Thursday, February 26, 2015

Paying for Pins

Nursing pins represented the ultimate reward for us. The payment for 3 years of unpleasantness and occasional suffering. Pins were not a commodity to be bought and sold. Their value was symbolic and firmly rooted in nursing history as something almost spiritual in nature. Certainly not something to be sold like an earring or trinket of jewelry.

This is why I was saddened to hear that whippersnapperRN's  have been asked to pay for their pins. How can something so sacred be reduced to a financial transaction. Nursing used to be considered a calling, a profession , certainly not an industry like some people frame it today.  We are not building machinery. We are caring for the sick. We are descendants of people like  Florence Nightingale not Henry Clay Frick.

Somehow, out of respect for nursing's history, the cost of that sacred pin should be factored into the tuition. When I make my first million, I'm setting up OldfoolRN's  pin trust and not one WhippersnapperRN will ever pay for her pin. That's just how things should be.

The pin should be awarded by some highly credentialed big shots not your spouse or boyfriend. Its an  acknowledgement of your accomplishment and a cherished badge of honor.  When the going gets tough and it will, you can look down at your pin and remember that Mr. Hospital Director and Dr. Chief of Staff  said you were fit to be a nurse. Moreover, this was witnessed by a slew of other important people
We were pinned at our graduation ceremony by the Director of Nursing with the Medical chief of Staff  and Hospital Director looking on. The pin was actually physically pinned to your white uniform  with all these bigshots looking on. There are no alumni organizations for my hospital school, but that pin symbolizes a lifetime bond to a place where you shed a lot of tears and sweat.

My pin was worn whenever on duty. We used to try and pull a fast one and "forget" to wear them in the OR, but a reprimand would be forthcoming from a cranky supervisor. I think the pin had even more significance than the cap. They couldn't enforce that "you must wear cap rule" in the OR, but you had to have that pin on no matter what.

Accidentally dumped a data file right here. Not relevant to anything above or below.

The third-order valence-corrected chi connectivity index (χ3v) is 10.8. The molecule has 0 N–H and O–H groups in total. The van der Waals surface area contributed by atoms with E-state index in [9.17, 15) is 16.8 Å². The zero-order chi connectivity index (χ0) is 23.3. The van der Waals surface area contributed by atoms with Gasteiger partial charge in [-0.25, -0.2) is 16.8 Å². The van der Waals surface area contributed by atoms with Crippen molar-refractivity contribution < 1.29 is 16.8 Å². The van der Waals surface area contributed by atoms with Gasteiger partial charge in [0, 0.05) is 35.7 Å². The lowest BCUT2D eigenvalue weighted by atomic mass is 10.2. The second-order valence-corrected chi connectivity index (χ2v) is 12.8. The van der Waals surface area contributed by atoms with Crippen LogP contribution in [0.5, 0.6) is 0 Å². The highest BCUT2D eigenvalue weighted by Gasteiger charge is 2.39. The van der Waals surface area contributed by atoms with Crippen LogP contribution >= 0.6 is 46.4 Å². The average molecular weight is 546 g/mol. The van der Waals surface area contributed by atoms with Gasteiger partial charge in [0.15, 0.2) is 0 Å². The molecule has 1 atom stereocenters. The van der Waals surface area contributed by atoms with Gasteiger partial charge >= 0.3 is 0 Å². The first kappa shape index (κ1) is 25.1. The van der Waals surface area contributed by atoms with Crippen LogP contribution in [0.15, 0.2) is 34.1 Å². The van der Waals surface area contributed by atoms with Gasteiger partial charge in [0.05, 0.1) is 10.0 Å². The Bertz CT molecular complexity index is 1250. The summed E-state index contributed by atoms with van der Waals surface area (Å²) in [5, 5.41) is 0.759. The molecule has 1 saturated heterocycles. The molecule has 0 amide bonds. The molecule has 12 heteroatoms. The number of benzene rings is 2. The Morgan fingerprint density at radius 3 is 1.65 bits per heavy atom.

I still have my original pin. It's been through the wash many times and I've also had to root through linen hampers and some really unsavory locations to retrieve it. My name and date of graduation is engraved on the back of it. That pin really has to been to hell and back, and I hope to be buried with it so I can follow it back to the promised land if I wind up in a very hot place


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  2. You have stated you have a low emotional intelligence other posts I have read and I cant see how. Each one of these posts I can feel the love, emotion, and passion you have for nursing! I wish I could have had you as my nurse in recovery when I had my hysterectomy. You clearly care very deeply for you the people you were nursing during your years. So compassionate, meticulous, and loving. That is TRUE emotional intelligence. Your stories are something I will carry with me for the rest of my life and use to remind myself in everyday life to be more compassionate and to appreciate the many years I have ahead of myself . Thank you so much

    1. Thanks so much for your kindly words. I was just 18 when I entered nursing school and as the sole male in a class of 73 girls there were challenging times.

      I really felt bad for patients that had to submit to body image alterations mastectomies which were about the only thing offered for breast CA. I used to spend lots of extra time with these patients teaching them exercises to combat lymphedema.

      Vicki, a fellow student cared for oneofthese patients after me and she scrunched up her nose at me and said the patient related how "gentle" I had been and why she could not be as gentle.

      I took it as a dig at my fragile, youthful masculinity, but it made m so happy that I was able to comfort someone suffering in such a profound manner.